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Wednesday, February 27, 2013


Just an FYI on Jack:  He seems to be feeling much better after this respiratory virus/infection.  He ended up with a terrible case of hives from an allergy to the antibiotics.  I don’t think he’s completely himself yet…seems more tired and more irritable, but he is breathing just fine.  
Holy Hives, Jackers! 

          I will apologize for this post, because I still haven’t found my focus that disappeared when Jack’s breathing became labored two weeks ago.  Jack’s chest x-ray left me feeling so defeated, yet I knew it wasn’t the possible pneumonia diagnosis.  While the hospital radiologist suspected pneumonia, his Pulmo NP didn’t (and there's no definite diagnosis anyway).  I think she thought it would make me feel better that his x-ray may not have shown pneumonia.  I thought it would make me feel relief as well.  I couldn’t wait to see that x-ray; I hadn’t seen one since the NICU.  But, seeing it, even with Jack starting to feel better, only left me feeling defeated.  Knowing that 30 months after his early arrival, his lungs still show damage from prematurity just made me so sad.  Sad really isn’t the right word for how I feel about it, honestly.  Despondent?  Forlorn?  Sorrowful?  None of those words seem sad enough.  I know, from the outside, Jack looks great and he’s doing awesome.  But that x-ray just proved that no matter how careful I am about protecting him and no matter how “healthy” he stays…his lungs still are not healthy.  I can’t “fix” his lungs, no matter how hard I try.  I know I’ve said more than once that age 2 isn’t a magic age for preemies, even though it’s presented as such from many in the medical field.  I thought that I knew that, digested it.  But, I also naively thought that this chest x-ray would show some miraculous healing.   It’s just not fair, that he didn’t get a healthy start.  And it’s not fair that his lungs haven’t healed yet.  It’s not fair that he may never be as healthy as he deserves to be.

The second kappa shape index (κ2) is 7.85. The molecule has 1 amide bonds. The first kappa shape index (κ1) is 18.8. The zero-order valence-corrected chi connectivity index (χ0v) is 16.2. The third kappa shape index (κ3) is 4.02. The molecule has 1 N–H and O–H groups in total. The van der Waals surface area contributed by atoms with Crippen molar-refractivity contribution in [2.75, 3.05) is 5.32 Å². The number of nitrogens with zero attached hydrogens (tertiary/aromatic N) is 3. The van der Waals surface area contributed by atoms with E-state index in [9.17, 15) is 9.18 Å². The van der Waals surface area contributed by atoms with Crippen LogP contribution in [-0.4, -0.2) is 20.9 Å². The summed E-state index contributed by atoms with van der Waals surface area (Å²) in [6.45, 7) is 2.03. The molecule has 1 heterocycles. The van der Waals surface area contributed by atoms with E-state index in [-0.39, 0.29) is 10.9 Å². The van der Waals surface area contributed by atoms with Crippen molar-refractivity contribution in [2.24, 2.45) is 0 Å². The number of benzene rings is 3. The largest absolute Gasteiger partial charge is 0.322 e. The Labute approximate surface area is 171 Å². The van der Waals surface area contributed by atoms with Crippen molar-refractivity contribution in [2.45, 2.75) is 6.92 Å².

Last week, I couldn’t put my thoughts into words nor my words into a blog post.  I was exhausted.  I could claim that Jack’s illness (whether it was pneumonia or not) exhausted me.  But, really it didn’t.  It was hard to see him having trouble breathing like that; something I really hadn’t seen since the NICU.  It was sad to see him so out of sorts and not his usual, silly self.  But, he was a good “patient.”  He’s got such a pleasant disposition and is such a sweetheart.   And he weathered this more serious respiratory illness rather well.  He even started doing the dishes, which has since become his favorite activity.